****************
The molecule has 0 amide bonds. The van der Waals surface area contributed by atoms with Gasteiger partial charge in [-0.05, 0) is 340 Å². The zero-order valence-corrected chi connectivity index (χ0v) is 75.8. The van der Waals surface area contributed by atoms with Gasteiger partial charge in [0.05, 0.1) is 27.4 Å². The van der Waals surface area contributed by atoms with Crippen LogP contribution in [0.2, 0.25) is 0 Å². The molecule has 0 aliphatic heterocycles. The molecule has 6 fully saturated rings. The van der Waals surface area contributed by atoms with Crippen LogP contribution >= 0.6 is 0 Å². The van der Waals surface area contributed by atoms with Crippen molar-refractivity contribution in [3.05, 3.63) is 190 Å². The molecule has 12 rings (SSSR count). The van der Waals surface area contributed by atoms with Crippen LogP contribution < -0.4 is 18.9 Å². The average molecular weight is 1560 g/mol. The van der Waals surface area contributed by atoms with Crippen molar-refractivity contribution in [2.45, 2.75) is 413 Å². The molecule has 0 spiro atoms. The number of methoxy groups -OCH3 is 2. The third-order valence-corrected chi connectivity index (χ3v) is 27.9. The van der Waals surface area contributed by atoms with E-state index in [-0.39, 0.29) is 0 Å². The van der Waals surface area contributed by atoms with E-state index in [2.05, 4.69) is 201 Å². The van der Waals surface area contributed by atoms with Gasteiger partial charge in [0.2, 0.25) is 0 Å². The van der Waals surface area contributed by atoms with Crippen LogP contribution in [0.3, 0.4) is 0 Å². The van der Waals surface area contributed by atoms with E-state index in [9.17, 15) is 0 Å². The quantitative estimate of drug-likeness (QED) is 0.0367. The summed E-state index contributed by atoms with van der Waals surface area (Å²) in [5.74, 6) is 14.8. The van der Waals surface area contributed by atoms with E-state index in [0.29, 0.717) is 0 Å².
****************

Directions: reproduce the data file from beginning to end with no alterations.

The molecule has 0 amide bonds. The van der Waals surface area contributed by atoms with Gasteiger partial charge in [-0.05, 0) is 340 Å². The zero-order valence-corrected chi connectivity index (χ0v) is 75.8. The van der Waals surface area contributed by atoms with Gasteiger partial charge in [0.05, 0.1) is 27.4 Å². The van der Waals surface area contributed by atoms with Crippen LogP contribution in [0.2, 0.25) is 0 Å². The molecule has 0 aliphatic heterocycles. The molecule has 6 fully saturated rings. The van der Waals surface area contributed by atoms with Crippen LogP contribution >= 0.6 is 0 Å². The van der Waals surface area contributed by atoms with Crippen molar-refractivity contribution in [3.05, 3.63) is 190 Å². The molecule has 12 rings (SSSR count). The van der Waals surface area contributed by atoms with Crippen LogP contribution < -0.4 is 18.9 Å². The average molecular weight is 1560 g/mol. The van der Waals surface area contributed by atoms with Crippen molar-refractivity contribution in [2.45, 2.75) is 413 Å². The molecule has 0 spiro atoms. The number of methoxy groups -OCH3 is 2. The third-order valence-corrected chi connectivity index (χ3v) is 27.9. The van der Waals surface area contributed by atoms with E-state index in [-0.39, 0.29) is 0 Å². The van der Waals surface area contributed by atoms with E-state index in [2.05, 4.69) is 201 Å². The van der Waals surface area contributed by atoms with Gasteiger partial charge in [0.2, 0.25) is 0 Å². The van der Waals surface area contributed by atoms with Crippen LogP contribution in [0.3, 0.4) is 0 Å². The van der Waals surface area contributed by atoms with E-state index in [9.17, 15) is 0 Å². The quantitative estimate of drug-likeness (QED) is 0.0367. The summed E-state index contributed by atoms with van der Waals surface area (Å²) in [5.74, 6) is 14.8. The van der Waals surface area contributed by atoms with E-state index in [0.29, 0.717) is 0 Å².